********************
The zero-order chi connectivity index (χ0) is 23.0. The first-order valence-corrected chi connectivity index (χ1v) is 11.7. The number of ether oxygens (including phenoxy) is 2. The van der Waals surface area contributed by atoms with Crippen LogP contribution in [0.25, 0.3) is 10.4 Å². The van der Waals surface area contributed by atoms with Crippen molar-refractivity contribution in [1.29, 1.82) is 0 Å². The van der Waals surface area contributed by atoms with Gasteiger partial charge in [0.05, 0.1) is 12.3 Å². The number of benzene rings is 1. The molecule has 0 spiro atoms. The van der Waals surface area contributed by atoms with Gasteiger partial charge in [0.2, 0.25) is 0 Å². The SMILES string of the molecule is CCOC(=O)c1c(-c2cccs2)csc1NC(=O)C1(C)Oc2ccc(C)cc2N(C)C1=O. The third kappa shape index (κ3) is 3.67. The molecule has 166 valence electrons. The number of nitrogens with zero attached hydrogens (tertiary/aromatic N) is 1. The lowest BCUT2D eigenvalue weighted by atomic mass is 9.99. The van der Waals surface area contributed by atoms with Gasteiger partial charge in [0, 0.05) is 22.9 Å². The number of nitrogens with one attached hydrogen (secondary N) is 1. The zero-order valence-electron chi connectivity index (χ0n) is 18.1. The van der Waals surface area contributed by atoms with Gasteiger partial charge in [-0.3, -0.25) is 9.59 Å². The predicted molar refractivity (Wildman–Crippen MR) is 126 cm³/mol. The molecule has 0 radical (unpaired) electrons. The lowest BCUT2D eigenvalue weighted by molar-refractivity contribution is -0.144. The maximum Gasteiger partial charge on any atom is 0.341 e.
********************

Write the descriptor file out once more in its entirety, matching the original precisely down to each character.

The zero-order chi connectivity index (χ0) is 23.0. The first-order valence-corrected chi connectivity index (χ1v) is 11.7. The number of ether oxygens (including phenoxy) is 2. The van der Waals surface area contributed by atoms with Crippen LogP contribution in [0.25, 0.3) is 10.4 Å². The van der Waals surface area contributed by atoms with Crippen molar-refractivity contribution in [1.29, 1.82) is 0 Å². The van der Waals surface area contributed by atoms with Gasteiger partial charge in [0.05, 0.1) is 12.3 Å². The number of benzene rings is 1. The molecule has 0 spiro atoms. The van der Waals surface area contributed by atoms with Gasteiger partial charge in [0.2, 0.25) is 0 Å². The SMILES string of the molecule is CCOC(=O)c1c(-c2cccs2)csc1NC(=O)C1(C)Oc2ccc(C)cc2N(C)C1=O. The third kappa shape index (κ3) is 3.67. The molecule has 166 valence electrons. The number of nitrogens with zero attached hydrogens (tertiary/aromatic N) is 1. The lowest BCUT2D eigenvalue weighted by atomic mass is 9.99. The van der Waals surface area contributed by atoms with Gasteiger partial charge in [0, 0.05) is 22.9 Å². The number of nitrogens with one attached hydrogen (secondary N) is 1. The zero-order valence-electron chi connectivity index (χ0n) is 18.1. The van der Waals surface area contributed by atoms with Gasteiger partial charge in [-0.3, -0.25) is 9.59 Å². The predicted molar refractivity (Wildman–Crippen MR) is 126 cm³/mol. The molecule has 0 radical (unpaired) electrons. The lowest BCUT2D eigenvalue weighted by molar-refractivity contribution is -0.144. The maximum Gasteiger partial charge on any atom is 0.341 e.